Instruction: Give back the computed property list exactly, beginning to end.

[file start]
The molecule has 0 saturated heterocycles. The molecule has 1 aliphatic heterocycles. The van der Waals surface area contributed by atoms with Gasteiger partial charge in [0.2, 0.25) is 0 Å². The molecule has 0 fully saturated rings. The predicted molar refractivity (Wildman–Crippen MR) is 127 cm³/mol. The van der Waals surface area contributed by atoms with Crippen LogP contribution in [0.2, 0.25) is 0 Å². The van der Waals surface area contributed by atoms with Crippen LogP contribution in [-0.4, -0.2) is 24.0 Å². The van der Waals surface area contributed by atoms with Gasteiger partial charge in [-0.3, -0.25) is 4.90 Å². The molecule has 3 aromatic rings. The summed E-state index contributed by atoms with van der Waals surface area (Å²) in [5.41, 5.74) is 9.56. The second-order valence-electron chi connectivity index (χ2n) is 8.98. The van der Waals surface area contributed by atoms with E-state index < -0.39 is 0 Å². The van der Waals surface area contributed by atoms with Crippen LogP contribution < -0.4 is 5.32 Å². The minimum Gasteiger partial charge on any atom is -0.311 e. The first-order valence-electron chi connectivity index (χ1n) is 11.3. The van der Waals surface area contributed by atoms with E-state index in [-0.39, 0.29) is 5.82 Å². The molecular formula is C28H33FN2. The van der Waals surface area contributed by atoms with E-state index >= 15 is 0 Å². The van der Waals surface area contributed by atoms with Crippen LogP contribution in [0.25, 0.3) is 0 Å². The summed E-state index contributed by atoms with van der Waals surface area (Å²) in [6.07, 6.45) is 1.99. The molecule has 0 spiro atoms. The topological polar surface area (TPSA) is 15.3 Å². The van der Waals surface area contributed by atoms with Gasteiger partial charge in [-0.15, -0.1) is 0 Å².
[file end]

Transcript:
The molecule has 0 saturated heterocycles. The molecule has 1 aliphatic heterocycles. The van der Waals surface area contributed by atoms with Gasteiger partial charge in [0.2, 0.25) is 0 Å². The molecule has 0 fully saturated rings. The predicted molar refractivity (Wildman–Crippen MR) is 127 cm³/mol. The van der Waals surface area contributed by atoms with Crippen LogP contribution in [0.2, 0.25) is 0 Å². The van der Waals surface area contributed by atoms with Crippen LogP contribution in [-0.4, -0.2) is 24.0 Å². The van der Waals surface area contributed by atoms with Gasteiger partial charge in [-0.3, -0.25) is 4.90 Å². The molecule has 3 aromatic rings. The summed E-state index contributed by atoms with van der Waals surface area (Å²) in [5.41, 5.74) is 9.56. The second-order valence-electron chi connectivity index (χ2n) is 8.98. The van der Waals surface area contributed by atoms with E-state index < -0.39 is 0 Å². The van der Waals surface area contributed by atoms with Crippen LogP contribution < -0.4 is 5.32 Å². The minimum Gasteiger partial charge on any atom is -0.311 e. The first-order valence-electron chi connectivity index (χ1n) is 11.3. The van der Waals surface area contributed by atoms with E-state index in [-0.39, 0.29) is 5.82 Å². The molecular formula is C28H33FN2. The van der Waals surface area contributed by atoms with E-state index >= 15 is 0 Å². The van der Waals surface area contributed by atoms with Crippen LogP contribution in [0.25, 0.3) is 0 Å². The summed E-state index contributed by atoms with van der Waals surface area (Å²) in [6.07, 6.45) is 1.99. The molecule has 0 spiro atoms. The topological polar surface area (TPSA) is 15.3 Å². The van der Waals surface area contributed by atoms with Gasteiger partial charge in [-0.15, -0.1) is 0 Å².